Last winter was one of my life’s hardest seasons. One of my kids was struggling with some big issues, and the fact that he was hurting so much and yet wouldn’t let me help him was the straw that crumpled this camel’s back. There has been a lot of drama and difficulty over the past two years or so, and it finally all caught up with me. I slid right into a fairly deep stretch of depression.
I think of it now as my Narnia Winter: always cold, dark, and colorless winter without Christmas.
I mean, we celebrated Christmas last year. But my heart was not in it. I didn’t light candles and I didn’t listen to a single Christmas song. I just went through the motions and put together a Christmas because I knew how to do it, but the joy was gone. I’m not sure my kids noticed or knew any of this—I actually really hope they didn’t—but for me it was a Christmas without light.
So when December started approaching again (even though I really, really didn’t want it to) I knew I would have to work on my mood so that didn’t happen again. I needed to light candles and listen to Christmas music, to sit in front of the tree and just look at it, to thumb through memories of past Christmases. To seek out the spirit of Christmas.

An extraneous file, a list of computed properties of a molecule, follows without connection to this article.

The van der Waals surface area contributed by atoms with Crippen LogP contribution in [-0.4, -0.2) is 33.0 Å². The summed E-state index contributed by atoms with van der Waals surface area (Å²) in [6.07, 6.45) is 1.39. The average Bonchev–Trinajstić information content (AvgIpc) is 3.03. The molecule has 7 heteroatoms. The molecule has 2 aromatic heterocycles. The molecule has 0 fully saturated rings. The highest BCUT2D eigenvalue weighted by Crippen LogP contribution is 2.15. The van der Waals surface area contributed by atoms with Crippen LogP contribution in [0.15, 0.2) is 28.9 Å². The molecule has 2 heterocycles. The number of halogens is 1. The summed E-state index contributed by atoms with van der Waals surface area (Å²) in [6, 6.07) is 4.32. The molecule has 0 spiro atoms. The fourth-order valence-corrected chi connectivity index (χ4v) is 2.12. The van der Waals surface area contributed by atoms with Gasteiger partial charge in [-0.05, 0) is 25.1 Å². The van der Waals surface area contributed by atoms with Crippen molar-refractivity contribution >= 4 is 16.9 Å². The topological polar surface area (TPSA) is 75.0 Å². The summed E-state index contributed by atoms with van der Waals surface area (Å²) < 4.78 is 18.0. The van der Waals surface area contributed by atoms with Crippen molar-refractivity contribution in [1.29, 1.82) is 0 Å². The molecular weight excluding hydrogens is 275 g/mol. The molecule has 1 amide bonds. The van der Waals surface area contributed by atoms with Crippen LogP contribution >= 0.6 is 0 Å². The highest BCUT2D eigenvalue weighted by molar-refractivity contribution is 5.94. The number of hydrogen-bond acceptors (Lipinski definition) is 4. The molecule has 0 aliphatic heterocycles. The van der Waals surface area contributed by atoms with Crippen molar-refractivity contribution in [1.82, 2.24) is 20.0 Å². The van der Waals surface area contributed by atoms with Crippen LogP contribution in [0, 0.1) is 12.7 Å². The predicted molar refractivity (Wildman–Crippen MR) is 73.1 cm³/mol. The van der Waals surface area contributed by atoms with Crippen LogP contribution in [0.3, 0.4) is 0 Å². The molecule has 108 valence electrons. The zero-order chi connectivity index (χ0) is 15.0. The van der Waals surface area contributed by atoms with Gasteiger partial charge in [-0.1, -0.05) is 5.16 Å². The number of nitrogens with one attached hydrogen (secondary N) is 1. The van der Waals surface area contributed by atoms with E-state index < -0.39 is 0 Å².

Two things happened that helped me do this. The first was my epiphany at the mall, which I wrote about yesterday. The second was finding, one day at my mom’s house, the Christmas stocking I used when I was a kid. When Kendell and I got married, his mom gave us his childhood stocking, and I’ve always hung it up somewhere as a decoration. But I thought mine was long gone. So when I found it in my mom’s basement, it felt like a gift from Father Christmas himself. A little piece from my past, a little bit of the child I used to be to tie to the person I am now.
My attempts at fashioning a new kind of Christmas weren’t perfect. But I think it was a good start. Whenever someone asked me what I wanted for Christmas, my response was this: to not have a BUA (big ugly argument) with anyone and for no one to need stitches, catch the stomach flu, or have a fever. I wanted there to be no floods and no incidents of me almost setting my house on fire. I wanted it to snow. And I wanted no one to be in the hospital or recuperating from a major surgery.